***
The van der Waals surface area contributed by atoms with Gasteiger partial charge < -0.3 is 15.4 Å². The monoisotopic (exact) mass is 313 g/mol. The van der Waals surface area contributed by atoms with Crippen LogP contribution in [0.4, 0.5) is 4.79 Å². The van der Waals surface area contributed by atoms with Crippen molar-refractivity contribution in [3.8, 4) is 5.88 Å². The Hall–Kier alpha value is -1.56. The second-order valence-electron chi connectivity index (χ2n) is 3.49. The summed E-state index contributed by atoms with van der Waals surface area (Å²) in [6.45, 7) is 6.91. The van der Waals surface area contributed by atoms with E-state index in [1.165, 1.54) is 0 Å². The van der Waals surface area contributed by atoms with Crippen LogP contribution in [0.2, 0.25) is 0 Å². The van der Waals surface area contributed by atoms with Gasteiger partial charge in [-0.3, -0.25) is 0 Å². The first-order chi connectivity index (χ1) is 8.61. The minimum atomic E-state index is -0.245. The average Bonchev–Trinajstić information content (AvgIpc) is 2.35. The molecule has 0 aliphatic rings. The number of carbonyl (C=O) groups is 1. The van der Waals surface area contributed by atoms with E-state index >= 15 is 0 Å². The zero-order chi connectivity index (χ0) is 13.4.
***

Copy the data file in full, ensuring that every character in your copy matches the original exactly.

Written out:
The van der Waals surface area contributed by atoms with Gasteiger partial charge < -0.3 is 15.4 Å². The monoisotopic (exact) mass is 313 g/mol. The van der Waals surface area contributed by atoms with Crippen LogP contribution in [0.4, 0.5) is 4.79 Å². The van der Waals surface area contributed by atoms with Crippen molar-refractivity contribution in [3.8, 4) is 5.88 Å². The Hall–Kier alpha value is -1.56. The second-order valence-electron chi connectivity index (χ2n) is 3.49. The summed E-state index contributed by atoms with van der Waals surface area (Å²) in [6.45, 7) is 6.91. The van der Waals surface area contributed by atoms with E-state index in [1.165, 1.54) is 0 Å². The van der Waals surface area contributed by atoms with Crippen LogP contribution in [0.2, 0.25) is 0 Å². The van der Waals surface area contributed by atoms with Gasteiger partial charge in [-0.3, -0.25) is 0 Å². The first-order chi connectivity index (χ1) is 8.61. The minimum atomic E-state index is -0.245. The average Bonchev–Trinajstić information content (AvgIpc) is 2.35. The molecule has 0 aliphatic rings. The number of carbonyl (C=O) groups is 1. The van der Waals surface area contributed by atoms with E-state index >= 15 is 0 Å². The zero-order chi connectivity index (χ0) is 13.4.